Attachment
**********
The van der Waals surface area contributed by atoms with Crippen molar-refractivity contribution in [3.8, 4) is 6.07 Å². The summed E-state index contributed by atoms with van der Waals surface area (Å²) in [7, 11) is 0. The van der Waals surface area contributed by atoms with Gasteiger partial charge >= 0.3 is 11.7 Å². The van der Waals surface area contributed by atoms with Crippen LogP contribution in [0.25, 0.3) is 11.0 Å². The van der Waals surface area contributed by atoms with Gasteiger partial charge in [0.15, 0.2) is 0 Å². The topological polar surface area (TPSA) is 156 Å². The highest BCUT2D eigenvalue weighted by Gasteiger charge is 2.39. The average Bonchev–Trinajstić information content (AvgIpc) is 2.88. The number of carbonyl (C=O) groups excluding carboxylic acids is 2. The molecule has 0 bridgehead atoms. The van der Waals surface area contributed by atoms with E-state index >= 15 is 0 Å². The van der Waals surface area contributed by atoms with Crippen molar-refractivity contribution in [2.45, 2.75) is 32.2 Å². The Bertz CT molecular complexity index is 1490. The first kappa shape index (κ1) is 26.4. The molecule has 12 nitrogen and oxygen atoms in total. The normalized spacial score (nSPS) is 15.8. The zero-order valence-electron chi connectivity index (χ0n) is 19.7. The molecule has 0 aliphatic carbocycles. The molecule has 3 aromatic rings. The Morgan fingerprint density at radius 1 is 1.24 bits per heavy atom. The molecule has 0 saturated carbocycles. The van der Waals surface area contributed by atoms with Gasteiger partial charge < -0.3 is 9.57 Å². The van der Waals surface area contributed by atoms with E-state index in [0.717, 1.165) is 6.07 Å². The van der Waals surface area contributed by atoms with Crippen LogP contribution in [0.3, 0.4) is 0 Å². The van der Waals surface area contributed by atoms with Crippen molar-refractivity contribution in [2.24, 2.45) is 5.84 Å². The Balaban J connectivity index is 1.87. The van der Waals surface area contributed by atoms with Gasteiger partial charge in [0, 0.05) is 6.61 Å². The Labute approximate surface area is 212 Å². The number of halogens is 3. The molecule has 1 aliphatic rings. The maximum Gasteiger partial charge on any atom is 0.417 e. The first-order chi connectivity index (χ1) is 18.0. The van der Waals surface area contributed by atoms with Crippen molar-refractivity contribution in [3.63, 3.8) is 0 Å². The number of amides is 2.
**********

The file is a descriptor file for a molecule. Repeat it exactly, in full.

The van der Waals surface area contributed by atoms with Crippen molar-refractivity contribution in [3.8, 4) is 6.07 Å². The summed E-state index contributed by atoms with van der Waals surface area (Å²) in [7, 11) is 0. The van der Waals surface area contributed by atoms with Gasteiger partial charge >= 0.3 is 11.7 Å². The van der Waals surface area contributed by atoms with Crippen LogP contribution in [0.25, 0.3) is 11.0 Å². The van der Waals surface area contributed by atoms with Gasteiger partial charge in [0.15, 0.2) is 0 Å². The topological polar surface area (TPSA) is 156 Å². The highest BCUT2D eigenvalue weighted by Gasteiger charge is 2.39. The average Bonchev–Trinajstić information content (AvgIpc) is 2.88. The number of carbonyl (C=O) groups excluding carboxylic acids is 2. The molecule has 0 bridgehead atoms. The van der Waals surface area contributed by atoms with E-state index >= 15 is 0 Å². The van der Waals surface area contributed by atoms with Crippen molar-refractivity contribution in [2.45, 2.75) is 32.2 Å². The Bertz CT molecular complexity index is 1490. The first kappa shape index (κ1) is 26.4. The molecule has 12 nitrogen and oxygen atoms in total. The normalized spacial score (nSPS) is 15.8. The zero-order valence-electron chi connectivity index (χ0n) is 19.7. The molecule has 0 aliphatic carbocycles. The molecule has 3 aromatic rings. The Morgan fingerprint density at radius 1 is 1.24 bits per heavy atom. The molecule has 0 saturated carbocycles. The van der Waals surface area contributed by atoms with Gasteiger partial charge < -0.3 is 9.57 Å². The van der Waals surface area contributed by atoms with E-state index in [0.717, 1.165) is 6.07 Å². The van der Waals surface area contributed by atoms with Crippen LogP contribution in [0.3, 0.4) is 0 Å². The van der Waals surface area contributed by atoms with Crippen molar-refractivity contribution in [2.24, 2.45) is 5.84 Å². The Balaban J connectivity index is 1.87. The van der Waals surface area contributed by atoms with Gasteiger partial charge in [0, 0.05) is 6.61 Å². The Labute approximate surface area is 212 Å². The number of halogens is 3. The molecule has 1 aliphatic rings. The maximum Gasteiger partial charge on any atom is 0.417 e. The first-order chi connectivity index (χ1) is 18.0. The van der Waals surface area contributed by atoms with Crippen molar-refractivity contribution in [3.63, 3.8) is 0 Å². The number of amides is 2.